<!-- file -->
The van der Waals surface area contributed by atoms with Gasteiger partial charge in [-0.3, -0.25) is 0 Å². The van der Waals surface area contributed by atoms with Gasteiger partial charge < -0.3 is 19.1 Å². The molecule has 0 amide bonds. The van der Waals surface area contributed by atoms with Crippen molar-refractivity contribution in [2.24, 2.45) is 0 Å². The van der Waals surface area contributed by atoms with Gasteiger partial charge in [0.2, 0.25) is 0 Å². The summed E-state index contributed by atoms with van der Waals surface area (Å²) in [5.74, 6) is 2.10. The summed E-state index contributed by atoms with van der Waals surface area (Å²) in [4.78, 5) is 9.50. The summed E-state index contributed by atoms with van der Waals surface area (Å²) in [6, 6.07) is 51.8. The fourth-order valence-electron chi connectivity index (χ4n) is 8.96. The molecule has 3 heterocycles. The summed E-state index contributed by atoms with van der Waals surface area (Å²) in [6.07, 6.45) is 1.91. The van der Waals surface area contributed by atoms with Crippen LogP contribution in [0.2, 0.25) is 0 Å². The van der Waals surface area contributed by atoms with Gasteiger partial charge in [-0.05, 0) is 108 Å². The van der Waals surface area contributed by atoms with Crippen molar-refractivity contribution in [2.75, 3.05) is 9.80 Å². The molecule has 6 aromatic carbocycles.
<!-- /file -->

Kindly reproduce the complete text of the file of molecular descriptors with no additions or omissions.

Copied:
The van der Waals surface area contributed by atoms with Gasteiger partial charge in [-0.3, -0.25) is 0 Å². The van der Waals surface area contributed by atoms with Gasteiger partial charge < -0.3 is 19.1 Å². The molecule has 0 amide bonds. The van der Waals surface area contributed by atoms with Crippen molar-refractivity contribution in [2.24, 2.45) is 0 Å². The van der Waals surface area contributed by atoms with Gasteiger partial charge in [0.2, 0.25) is 0 Å². The summed E-state index contributed by atoms with van der Waals surface area (Å²) in [5.74, 6) is 2.10. The summed E-state index contributed by atoms with van der Waals surface area (Å²) in [4.78, 5) is 9.50. The summed E-state index contributed by atoms with van der Waals surface area (Å²) in [6, 6.07) is 51.8. The fourth-order valence-electron chi connectivity index (χ4n) is 8.96. The molecule has 3 heterocycles. The summed E-state index contributed by atoms with van der Waals surface area (Å²) in [6.07, 6.45) is 1.91. The van der Waals surface area contributed by atoms with Crippen LogP contribution in [0.2, 0.25) is 0 Å². The van der Waals surface area contributed by atoms with Gasteiger partial charge in [-0.05, 0) is 108 Å². The van der Waals surface area contributed by atoms with Crippen molar-refractivity contribution in [2.75, 3.05) is 9.80 Å². The molecule has 6 aromatic carbocycles.